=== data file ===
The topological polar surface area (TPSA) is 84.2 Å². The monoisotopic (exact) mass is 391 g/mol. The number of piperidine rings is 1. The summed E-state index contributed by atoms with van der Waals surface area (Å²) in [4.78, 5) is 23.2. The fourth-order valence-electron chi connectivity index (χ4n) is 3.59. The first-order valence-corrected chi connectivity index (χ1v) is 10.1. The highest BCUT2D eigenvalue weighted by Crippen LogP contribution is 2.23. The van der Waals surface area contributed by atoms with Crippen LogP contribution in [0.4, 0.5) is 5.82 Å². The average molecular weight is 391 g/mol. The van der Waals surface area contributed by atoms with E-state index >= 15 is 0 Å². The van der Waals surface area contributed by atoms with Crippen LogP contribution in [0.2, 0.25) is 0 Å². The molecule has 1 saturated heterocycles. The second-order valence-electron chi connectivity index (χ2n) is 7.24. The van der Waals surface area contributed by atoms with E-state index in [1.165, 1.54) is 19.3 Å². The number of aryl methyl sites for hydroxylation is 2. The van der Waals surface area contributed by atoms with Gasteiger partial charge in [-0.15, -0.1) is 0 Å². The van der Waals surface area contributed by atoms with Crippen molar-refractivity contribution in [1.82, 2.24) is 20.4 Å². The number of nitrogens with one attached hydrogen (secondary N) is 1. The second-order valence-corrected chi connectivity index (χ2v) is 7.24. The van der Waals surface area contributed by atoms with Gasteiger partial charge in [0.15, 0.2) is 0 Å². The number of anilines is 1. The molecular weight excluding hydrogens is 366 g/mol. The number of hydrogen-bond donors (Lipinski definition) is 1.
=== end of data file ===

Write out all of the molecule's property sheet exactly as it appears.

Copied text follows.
The topological polar surface area (TPSA) is 84.2 Å². The monoisotopic (exact) mass is 391 g/mol. The number of piperidine rings is 1. The summed E-state index contributed by atoms with van der Waals surface area (Å²) in [4.78, 5) is 23.2. The fourth-order valence-electron chi connectivity index (χ4n) is 3.59. The first-order valence-corrected chi connectivity index (χ1v) is 10.1. The highest BCUT2D eigenvalue weighted by Crippen LogP contribution is 2.23. The van der Waals surface area contributed by atoms with Crippen LogP contribution in [0.4, 0.5) is 5.82 Å². The average molecular weight is 391 g/mol. The van der Waals surface area contributed by atoms with E-state index >= 15 is 0 Å². The van der Waals surface area contributed by atoms with Crippen LogP contribution in [0.2, 0.25) is 0 Å². The molecule has 1 saturated heterocycles. The second-order valence-electron chi connectivity index (χ2n) is 7.24. The van der Waals surface area contributed by atoms with E-state index in [1.165, 1.54) is 19.3 Å². The number of aryl methyl sites for hydroxylation is 2. The van der Waals surface area contributed by atoms with Gasteiger partial charge in [-0.15, -0.1) is 0 Å². The van der Waals surface area contributed by atoms with Crippen molar-refractivity contribution in [1.82, 2.24) is 20.4 Å². The number of nitrogens with one attached hydrogen (secondary N) is 1. The second-order valence-corrected chi connectivity index (χ2v) is 7.24. The van der Waals surface area contributed by atoms with Gasteiger partial charge in [0.15, 0.2) is 0 Å². The number of anilines is 1. The molecular weight excluding hydrogens is 366 g/mol. The number of hydrogen-bond donors (Lipinski definition) is 1.